Dear (insert name),
Really you shouldn’t have bothered replying, certainly not after so long. I know you think you are doing the decent thing rather than keeping me hanging on. But I can assure you I have not exactly been waiting with bated breath all that time; I’d given up on any response months ago – ten weeks is about the limit. Life goes on, so many other things to get depressed or just irritated over. There is always the anxiety phase for about two months after a query submission, checking the inbox with squinted eyes, or only at a time when I can think I might handle it best (though there is never really a good time, but it should generally be on a week night). And then out of the blue in pops your email. Just as well I wasn’t having a good day anyway because that would have certainly spoiled it. Yes, your words were polite, measured, even well-wishing, and your reasons for not replying sooner perfectly understandable. But it comes across as sugaring a bitter pill. After such a long time it is doubly disappointing to get nothing better than what could be the same letter sent to the many others but with my name inserted.
I guess it feels better to get that query in-tray cleared.
So please, any other literary agents, don’t bother replying. Unless of course you are interested in my work.
You are welcome to comment here though.
Links to my published fiction: The Captured (US) The Captured (UK)
Time Over (UK) Time Over (US)
Worlds Beyond Time (intro)
…that precious manuscript to an agent is probably the most delayed action in every writer’s life. At least once you’ve had the experience of rejection. You never feel adequately prepared, remembering – in my case – more than one example when I sent an MS off to an agent only to later bitterly regret it. Oh, no wonder they rejected it, it was inevitable, I think to myself with typical 20/20 hindsight. And yet at the time my novel seemed perfectly honed, that covering letter just right. But if only I’d given it a bit more time. So won’t be rushing to send it off now, whether post or email.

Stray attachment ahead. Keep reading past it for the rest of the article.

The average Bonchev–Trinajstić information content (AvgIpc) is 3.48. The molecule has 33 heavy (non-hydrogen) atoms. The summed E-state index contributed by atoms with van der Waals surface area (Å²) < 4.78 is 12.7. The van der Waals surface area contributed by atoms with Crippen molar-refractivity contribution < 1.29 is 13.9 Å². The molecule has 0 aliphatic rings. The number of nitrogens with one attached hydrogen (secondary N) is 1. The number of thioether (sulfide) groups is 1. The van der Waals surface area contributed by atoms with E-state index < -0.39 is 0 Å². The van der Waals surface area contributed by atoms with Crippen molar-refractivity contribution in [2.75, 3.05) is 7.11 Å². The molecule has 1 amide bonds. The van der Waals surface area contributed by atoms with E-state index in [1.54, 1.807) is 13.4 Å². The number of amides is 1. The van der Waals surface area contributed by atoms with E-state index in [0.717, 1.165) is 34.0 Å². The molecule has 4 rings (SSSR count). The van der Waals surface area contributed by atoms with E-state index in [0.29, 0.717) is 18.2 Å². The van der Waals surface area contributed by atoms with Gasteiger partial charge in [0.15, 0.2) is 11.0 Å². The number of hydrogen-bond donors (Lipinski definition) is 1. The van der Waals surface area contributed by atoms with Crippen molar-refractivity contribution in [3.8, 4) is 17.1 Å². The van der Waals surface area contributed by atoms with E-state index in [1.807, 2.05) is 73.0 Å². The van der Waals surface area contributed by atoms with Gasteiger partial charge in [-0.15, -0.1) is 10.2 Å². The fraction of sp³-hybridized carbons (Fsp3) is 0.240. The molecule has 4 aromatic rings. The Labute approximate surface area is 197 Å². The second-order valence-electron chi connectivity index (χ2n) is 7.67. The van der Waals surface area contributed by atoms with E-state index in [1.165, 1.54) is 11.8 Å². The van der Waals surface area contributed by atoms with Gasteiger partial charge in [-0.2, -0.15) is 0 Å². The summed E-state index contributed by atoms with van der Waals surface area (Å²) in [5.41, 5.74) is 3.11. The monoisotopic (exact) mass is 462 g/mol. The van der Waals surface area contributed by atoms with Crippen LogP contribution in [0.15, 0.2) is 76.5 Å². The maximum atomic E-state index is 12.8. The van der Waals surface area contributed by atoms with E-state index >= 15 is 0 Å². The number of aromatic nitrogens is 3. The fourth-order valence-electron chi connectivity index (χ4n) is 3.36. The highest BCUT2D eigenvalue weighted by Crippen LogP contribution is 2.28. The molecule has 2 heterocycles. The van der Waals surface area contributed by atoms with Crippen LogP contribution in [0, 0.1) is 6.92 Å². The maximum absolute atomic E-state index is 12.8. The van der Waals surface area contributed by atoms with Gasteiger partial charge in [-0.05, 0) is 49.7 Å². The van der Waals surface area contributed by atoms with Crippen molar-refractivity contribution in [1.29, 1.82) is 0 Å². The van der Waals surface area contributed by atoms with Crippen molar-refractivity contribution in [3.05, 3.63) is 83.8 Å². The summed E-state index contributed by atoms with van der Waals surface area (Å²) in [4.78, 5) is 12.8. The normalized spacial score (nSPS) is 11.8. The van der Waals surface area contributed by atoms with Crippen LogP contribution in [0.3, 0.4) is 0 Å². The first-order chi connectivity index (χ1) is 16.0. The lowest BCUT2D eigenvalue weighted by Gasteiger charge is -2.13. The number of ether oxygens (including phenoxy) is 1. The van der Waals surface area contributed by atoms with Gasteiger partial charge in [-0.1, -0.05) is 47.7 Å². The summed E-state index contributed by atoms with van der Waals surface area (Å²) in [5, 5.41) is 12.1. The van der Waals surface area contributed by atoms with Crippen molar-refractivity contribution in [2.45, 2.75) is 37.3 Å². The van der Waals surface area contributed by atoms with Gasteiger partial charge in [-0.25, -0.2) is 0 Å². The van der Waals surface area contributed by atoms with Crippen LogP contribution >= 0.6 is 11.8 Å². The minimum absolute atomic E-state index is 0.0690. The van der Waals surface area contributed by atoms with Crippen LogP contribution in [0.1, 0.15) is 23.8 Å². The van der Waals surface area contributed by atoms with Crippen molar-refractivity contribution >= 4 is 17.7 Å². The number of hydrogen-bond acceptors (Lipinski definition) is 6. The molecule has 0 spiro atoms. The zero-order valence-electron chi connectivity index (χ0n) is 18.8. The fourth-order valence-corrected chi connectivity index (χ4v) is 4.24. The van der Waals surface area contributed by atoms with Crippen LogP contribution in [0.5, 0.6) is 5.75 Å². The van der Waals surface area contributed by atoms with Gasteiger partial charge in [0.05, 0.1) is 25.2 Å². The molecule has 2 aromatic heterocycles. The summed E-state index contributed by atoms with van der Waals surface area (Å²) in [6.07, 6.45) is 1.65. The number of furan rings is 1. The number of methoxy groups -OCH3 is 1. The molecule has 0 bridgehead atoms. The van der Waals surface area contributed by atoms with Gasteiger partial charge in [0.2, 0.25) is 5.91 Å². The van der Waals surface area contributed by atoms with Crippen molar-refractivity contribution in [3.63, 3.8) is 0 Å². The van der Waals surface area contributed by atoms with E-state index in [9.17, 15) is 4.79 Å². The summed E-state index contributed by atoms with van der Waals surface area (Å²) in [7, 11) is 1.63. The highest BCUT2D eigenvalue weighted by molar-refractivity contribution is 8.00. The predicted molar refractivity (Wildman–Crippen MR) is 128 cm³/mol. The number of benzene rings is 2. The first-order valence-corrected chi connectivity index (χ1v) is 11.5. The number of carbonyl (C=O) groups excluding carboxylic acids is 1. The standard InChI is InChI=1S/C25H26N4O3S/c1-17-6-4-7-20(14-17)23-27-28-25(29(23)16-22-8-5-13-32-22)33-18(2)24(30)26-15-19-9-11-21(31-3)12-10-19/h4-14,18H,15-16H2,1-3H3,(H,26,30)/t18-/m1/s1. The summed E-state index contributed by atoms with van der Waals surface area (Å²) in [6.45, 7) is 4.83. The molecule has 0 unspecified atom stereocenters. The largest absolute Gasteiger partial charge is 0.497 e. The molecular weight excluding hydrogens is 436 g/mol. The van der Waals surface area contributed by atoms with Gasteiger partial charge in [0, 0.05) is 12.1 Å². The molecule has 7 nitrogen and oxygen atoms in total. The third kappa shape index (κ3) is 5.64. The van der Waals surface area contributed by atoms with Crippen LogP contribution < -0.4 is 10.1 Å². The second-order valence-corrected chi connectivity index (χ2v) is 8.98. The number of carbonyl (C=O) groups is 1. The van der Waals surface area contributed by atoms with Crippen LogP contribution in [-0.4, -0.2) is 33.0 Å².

Not that rejection could definitely have been avoided. I might be fooling myself into thinking the work had commercial potential if only I’d got the presentation right – the pitch, or made that change to the first page and chapter. Fact is, there are always things you think could have been done better, but you have to eventually move on to the next one. Science fiction is especially tricky when you’re pitching it through a synopsis; it can seem to get bogged down in fantastical-seeming detail which requires too many words to explain why in fact it’s not so fantastical.
I don’t think any author can really know what will meet with wider approval. Even those who are supposed to be objective about these things can often get it wrong. And usually their default judgment is negative.
Here’s an extract from a Guardian interview with this year’s Booker winner Marlon James, who had one novel rejected 78 times.
“No! No,” he says, shaking his head, as if it is the question that is mystifying. “This is why I tell students when they ask for advice, if you’re a writer, you have to believe in yourself.” He bangs accompaniment to the last three words with his hand on the table. “Because if you’re a writer, you’re going to come across that moment where you’re the only one who does.” He sounds freshly disappointed when he adds: “And I failed that test.”